Return of the native

Return of the native

Irish Distillers are helping to revive the country’s oak trees

Whisky Learning | 27 Mar 2020 | Issue 166 | By Rob Allanson

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When you come to think about it, the spirit we all love, whisky or whiskey, whatever your spelling preference, has to be up there with some of the ultimate slow foods we have. And I mean the blends too.

Take a couple of minutes to ponder this: peat takes a seriously long time to be created, the barley takes at least a year to get from ground to the mashtun, then maturation can be anything from a year upwards. Of course, you also have to take the oak into account.

Trees are darned magnificent things. I struggle to think of a world without some form of tree-like being. Where would New England be without its fall colours? Would Robin Hood be the same if he lived in the middle of a city? Also, where would we all be without the green lung of the rainforest? From a tiny seed grow these giants in all shapes, sizes and colours, and for us whisky lovers it is the mighty oak in its various guises that provides most of the magic for our chosen tipple.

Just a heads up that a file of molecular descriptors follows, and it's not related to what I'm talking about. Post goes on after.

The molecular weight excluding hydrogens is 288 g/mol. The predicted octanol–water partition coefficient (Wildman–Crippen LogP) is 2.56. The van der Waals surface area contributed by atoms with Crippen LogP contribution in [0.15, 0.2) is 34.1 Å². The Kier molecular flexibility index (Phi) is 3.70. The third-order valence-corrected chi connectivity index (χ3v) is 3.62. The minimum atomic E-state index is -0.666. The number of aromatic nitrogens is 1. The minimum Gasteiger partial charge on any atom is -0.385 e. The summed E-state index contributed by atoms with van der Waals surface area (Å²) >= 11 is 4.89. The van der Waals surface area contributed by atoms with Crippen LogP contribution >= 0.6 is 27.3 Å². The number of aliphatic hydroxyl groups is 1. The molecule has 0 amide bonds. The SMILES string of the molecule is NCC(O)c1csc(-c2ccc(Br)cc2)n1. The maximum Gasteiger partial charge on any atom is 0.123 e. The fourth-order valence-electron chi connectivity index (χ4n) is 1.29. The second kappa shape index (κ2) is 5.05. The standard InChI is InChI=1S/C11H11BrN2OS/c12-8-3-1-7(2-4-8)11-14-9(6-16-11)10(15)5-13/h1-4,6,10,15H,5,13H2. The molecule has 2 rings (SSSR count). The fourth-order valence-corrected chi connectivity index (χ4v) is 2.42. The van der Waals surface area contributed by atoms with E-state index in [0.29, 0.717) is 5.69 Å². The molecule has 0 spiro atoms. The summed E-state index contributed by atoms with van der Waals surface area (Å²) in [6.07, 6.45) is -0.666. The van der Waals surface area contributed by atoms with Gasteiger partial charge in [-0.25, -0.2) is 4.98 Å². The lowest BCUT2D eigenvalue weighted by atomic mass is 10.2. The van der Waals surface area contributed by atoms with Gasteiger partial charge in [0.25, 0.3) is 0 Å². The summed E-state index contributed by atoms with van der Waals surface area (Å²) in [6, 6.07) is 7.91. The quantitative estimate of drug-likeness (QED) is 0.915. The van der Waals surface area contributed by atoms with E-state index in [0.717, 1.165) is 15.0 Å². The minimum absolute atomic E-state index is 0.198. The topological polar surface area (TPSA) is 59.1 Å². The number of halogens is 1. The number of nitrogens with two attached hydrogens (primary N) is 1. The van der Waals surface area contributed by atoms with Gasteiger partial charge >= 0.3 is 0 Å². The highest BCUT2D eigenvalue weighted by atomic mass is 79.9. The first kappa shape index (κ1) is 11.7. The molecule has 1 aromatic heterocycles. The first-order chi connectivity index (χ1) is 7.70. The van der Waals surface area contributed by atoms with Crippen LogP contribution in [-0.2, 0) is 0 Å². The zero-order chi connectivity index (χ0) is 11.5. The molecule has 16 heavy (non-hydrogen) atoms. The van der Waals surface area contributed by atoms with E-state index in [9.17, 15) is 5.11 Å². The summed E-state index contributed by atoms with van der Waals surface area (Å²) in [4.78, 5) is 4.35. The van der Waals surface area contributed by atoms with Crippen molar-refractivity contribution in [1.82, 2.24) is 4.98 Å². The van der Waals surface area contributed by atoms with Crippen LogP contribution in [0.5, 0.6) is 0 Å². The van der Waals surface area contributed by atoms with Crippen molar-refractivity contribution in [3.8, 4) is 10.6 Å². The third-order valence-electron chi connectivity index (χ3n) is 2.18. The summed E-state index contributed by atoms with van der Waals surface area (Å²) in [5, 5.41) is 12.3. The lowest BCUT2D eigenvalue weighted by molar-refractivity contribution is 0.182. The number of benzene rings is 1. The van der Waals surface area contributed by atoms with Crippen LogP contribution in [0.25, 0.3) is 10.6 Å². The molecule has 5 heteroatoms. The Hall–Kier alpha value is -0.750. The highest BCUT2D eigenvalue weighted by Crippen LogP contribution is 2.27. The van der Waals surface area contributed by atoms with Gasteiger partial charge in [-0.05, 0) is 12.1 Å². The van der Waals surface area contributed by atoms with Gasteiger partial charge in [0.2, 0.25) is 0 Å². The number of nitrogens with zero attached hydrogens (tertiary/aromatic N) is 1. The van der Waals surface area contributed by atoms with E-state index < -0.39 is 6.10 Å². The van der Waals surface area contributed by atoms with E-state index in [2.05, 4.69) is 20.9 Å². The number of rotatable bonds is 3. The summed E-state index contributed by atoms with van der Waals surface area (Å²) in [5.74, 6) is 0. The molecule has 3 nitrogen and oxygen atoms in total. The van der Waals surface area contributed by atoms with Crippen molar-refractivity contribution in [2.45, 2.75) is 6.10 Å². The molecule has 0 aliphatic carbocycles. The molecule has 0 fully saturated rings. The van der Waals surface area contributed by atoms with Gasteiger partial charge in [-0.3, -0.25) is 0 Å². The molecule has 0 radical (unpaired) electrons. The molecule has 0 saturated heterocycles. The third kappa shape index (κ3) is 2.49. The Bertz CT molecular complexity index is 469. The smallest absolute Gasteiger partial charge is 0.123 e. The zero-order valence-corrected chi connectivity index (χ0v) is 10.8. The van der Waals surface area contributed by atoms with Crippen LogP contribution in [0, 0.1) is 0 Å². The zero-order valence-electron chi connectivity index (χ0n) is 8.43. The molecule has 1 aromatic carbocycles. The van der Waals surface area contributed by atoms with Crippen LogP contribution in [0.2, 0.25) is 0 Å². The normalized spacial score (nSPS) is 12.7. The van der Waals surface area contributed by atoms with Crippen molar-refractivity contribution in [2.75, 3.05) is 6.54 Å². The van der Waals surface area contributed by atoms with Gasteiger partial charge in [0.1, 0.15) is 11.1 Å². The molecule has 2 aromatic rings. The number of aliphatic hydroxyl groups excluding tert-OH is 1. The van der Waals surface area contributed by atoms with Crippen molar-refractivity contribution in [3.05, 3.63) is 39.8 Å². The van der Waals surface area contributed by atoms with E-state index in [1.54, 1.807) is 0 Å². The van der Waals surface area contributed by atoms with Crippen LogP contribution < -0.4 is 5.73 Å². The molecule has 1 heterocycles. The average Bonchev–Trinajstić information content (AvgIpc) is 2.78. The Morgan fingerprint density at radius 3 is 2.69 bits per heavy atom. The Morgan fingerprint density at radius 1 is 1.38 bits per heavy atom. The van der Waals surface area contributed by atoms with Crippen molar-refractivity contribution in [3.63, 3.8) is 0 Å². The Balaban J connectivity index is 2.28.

I often say when doing tastings that casks are like children: they don’t do what you expect most of the time. In fact, you can put two together in a warehouse that were filled on the same day and end up with two different whiskies. Now I know that a lot of that can be explained by science, but Mother Nature still has her hand, and influence, in there too.

Usually, when we are talking about oak it’s either from the US or Europe, generally Spain or France, so when the chance to try something with native oak comes along, jump at the chance. There’s a lot of playing about with oak varieties (see Becky Paskin’s piece on Chinquapin oak in this edition), and even experiments where the distiller has effectivetly picked a tree to turn into a cask. That’s where we are with the latest release from Midleton Very Rare Knockrath Forest, the third release in the Dair Ghaelach collection.

A lot can be explained by science, but Mother Nature still has her hand, and influence, in there too